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There are several topics that periodically show up on this site more frequently than others, most notably issues with divorce and burnout.
I have a particular interest in physician burnout as I truly felt like I was in its dark grips on more than a few occasions.
Previous posts such as “The Burnout Continuum” and an interview with a burnout expert, the Happy MD (Part I, Part II), showcased some of the dangers of physician burnout as well as some preventative measures that one can take to minimize the risk of burnout.
Scan the internet about this subject and the major topics congregate on typically the standard culprits for physician burnout:
- Loss of autonomy.
- Increasing regulations.
- Electronic Health Record issues.
These issues rightfully belong near the top of every list of physician burnout instigators.
However I may have stumbled upon another, less talked about, factor for physician burnout that can indeed impact your daily work life.
And best of all, it is a lot easier to address and solve than the above burnout factors.
Namely it has to do with workplace ergonomics.
Too often a physician is just happy to have landed a job, especially if they just finished residency, and move into their predecessor’s office.
Rarely does one inherit an office that is perfectly designed for oneself.
But as physicians, who are used to hardships, especially after surviving the gauntlet of medical school and residency, we dismiss these inconveniences and work around them.
This may sometimes require us to contort our bodies in slightly more uncomfortable positions to accomplish our routine tasks.
As a whole, physician types tend to not be the “squeaky wheel” and voice complaint.
Rather it is our bodies that silently voice displeasure at the end of the day.
Early on, when youth and elasticity is on our side, we rebound quite well and carry on.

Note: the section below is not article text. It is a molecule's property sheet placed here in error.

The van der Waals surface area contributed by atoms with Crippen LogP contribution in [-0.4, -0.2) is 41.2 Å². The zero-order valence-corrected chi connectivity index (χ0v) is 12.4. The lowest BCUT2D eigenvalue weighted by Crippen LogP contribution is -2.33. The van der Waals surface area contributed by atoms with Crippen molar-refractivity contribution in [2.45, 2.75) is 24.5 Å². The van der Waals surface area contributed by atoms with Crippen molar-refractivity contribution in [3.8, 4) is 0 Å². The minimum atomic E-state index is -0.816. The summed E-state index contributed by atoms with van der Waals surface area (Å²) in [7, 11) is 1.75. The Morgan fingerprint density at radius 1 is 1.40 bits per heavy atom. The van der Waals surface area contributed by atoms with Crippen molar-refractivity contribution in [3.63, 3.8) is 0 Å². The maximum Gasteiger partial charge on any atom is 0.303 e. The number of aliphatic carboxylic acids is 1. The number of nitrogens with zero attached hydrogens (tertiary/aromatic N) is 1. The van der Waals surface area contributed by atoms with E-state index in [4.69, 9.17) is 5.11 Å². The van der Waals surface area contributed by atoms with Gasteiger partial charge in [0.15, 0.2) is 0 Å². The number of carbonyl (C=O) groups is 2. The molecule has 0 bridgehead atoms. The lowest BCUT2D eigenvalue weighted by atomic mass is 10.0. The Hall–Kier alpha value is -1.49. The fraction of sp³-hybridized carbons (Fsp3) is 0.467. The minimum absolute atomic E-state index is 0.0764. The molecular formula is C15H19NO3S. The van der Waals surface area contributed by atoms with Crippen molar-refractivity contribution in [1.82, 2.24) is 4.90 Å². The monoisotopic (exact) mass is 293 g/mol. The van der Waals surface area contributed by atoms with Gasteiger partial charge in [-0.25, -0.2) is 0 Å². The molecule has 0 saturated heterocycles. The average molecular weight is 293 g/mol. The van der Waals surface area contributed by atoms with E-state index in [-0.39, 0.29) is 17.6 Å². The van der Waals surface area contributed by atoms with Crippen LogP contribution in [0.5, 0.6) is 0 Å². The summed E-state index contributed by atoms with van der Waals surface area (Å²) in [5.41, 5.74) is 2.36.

But as the years take their toll, our body’s ability to snap back to normal diminishes considerably.
My personal experience.
I absolutely love radiology and truly feel like I am a fish in water with this specialty.
It is perfectly suited for me as I am quite visually oriented, love technology, and consider myself well versed in anatomy and pathology.
However one of the major downsides of this specialty is that it leads to quite a sedentary workday.
The majority of my clinical time is spent sitting in my office chair in front of large high definition monitors, scrolling through images and dictating.
The constant use of the mouse and keyboard to scroll and select images has in the past put a major strain on my wrists.
Fortunately I recognized this early on and ordered a wrist gel rest pad to alleviate the impact on these joints.
However I neglected addressing the biggest non-ergonomic culprit in my office for over 13 years, my office chair.
Do not get me wrong, the chair I had was not inexpensive (around $700) and was touted as an ergonomic chair by the manufacturer back in 2005.
And to be honest, in my early 30’s, the chair was more than adequate to get me through the day.
Fast forward almost a decade and a half and it was getting to the point that, by the middle of the day, I was having issues with my lower back.
The Turning Point.
I hate to say it but becoming a blogger exacerbated my lower back issues 10 fold.
Here I was already having a sedentary lifestyle being a radiologist during work hours and now I was coming home or using my leisure time picking up another quite sedentary activity, blogging.
It truly was a double whammy and honestly something that I could not see being sustainable if I ever wanted to be free of lower back pain.
My home office chair was a little more expensive model than my work chair but even so, I still had to buy additional seat gel cushions and lumbar pillows to make it tolerable to blog for any extended period of time.